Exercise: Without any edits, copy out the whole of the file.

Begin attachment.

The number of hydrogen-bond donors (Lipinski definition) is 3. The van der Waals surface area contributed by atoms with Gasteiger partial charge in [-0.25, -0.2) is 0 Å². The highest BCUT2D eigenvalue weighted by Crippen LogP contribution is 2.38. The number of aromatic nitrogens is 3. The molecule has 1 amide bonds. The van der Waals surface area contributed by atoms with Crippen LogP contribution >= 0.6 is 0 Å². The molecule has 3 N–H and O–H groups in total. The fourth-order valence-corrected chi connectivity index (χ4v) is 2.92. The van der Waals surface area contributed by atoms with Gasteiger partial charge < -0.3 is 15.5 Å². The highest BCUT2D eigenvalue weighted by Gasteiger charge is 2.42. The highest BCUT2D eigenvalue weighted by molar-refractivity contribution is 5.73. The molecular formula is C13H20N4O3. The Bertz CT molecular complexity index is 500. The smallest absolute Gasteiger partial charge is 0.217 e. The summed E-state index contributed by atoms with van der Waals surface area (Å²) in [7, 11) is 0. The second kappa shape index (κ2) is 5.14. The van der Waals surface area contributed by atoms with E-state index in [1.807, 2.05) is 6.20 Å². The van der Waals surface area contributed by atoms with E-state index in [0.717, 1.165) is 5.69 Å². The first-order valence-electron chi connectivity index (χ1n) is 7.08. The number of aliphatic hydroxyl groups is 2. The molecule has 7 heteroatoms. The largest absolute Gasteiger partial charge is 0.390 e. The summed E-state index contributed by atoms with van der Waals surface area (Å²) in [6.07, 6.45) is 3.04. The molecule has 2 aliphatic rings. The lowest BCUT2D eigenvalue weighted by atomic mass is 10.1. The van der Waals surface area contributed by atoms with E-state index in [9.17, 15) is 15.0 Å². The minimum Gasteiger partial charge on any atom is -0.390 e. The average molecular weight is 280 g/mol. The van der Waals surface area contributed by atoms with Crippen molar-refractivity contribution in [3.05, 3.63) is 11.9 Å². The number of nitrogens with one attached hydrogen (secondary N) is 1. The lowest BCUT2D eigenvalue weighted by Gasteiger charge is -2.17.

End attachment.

The number of hydrogen-bond donors (Lipinski definition) is 3. The van der Waals surface area contributed by atoms with Gasteiger partial charge in [-0.25, -0.2) is 0 Å². The highest BCUT2D eigenvalue weighted by Crippen LogP contribution is 2.38. The number of aromatic nitrogens is 3. The molecule has 1 amide bonds. The van der Waals surface area contributed by atoms with Crippen LogP contribution >= 0.6 is 0 Å². The molecule has 3 N–H and O–H groups in total. The fourth-order valence-corrected chi connectivity index (χ4v) is 2.92. The van der Waals surface area contributed by atoms with Gasteiger partial charge < -0.3 is 15.5 Å². The highest BCUT2D eigenvalue weighted by Gasteiger charge is 2.42. The highest BCUT2D eigenvalue weighted by molar-refractivity contribution is 5.73. The molecular formula is C13H20N4O3. The Bertz CT molecular complexity index is 500. The smallest absolute Gasteiger partial charge is 0.217 e. The summed E-state index contributed by atoms with van der Waals surface area (Å²) in [7, 11) is 0. The second kappa shape index (κ2) is 5.14. The van der Waals surface area contributed by atoms with E-state index in [1.807, 2.05) is 6.20 Å². The van der Waals surface area contributed by atoms with E-state index in [0.717, 1.165) is 5.69 Å². The first-order valence-electron chi connectivity index (χ1n) is 7.08. The number of aliphatic hydroxyl groups is 2. The molecule has 7 heteroatoms. The largest absolute Gasteiger partial charge is 0.390 e. The summed E-state index contributed by atoms with van der Waals surface area (Å²) in [6.07, 6.45) is 3.04. The molecule has 2 aliphatic rings. The lowest BCUT2D eigenvalue weighted by atomic mass is 10.1. The van der Waals surface area contributed by atoms with E-state index in [9.17, 15) is 15.0 Å². The minimum Gasteiger partial charge on any atom is -0.390 e. The average molecular weight is 280 g/mol. The van der Waals surface area contributed by atoms with Crippen molar-refractivity contribution in [3.05, 3.63) is 11.9 Å². The number of nitrogens with one attached hydrogen (secondary N) is 1. The lowest BCUT2D eigenvalue weighted by Gasteiger charge is -2.17.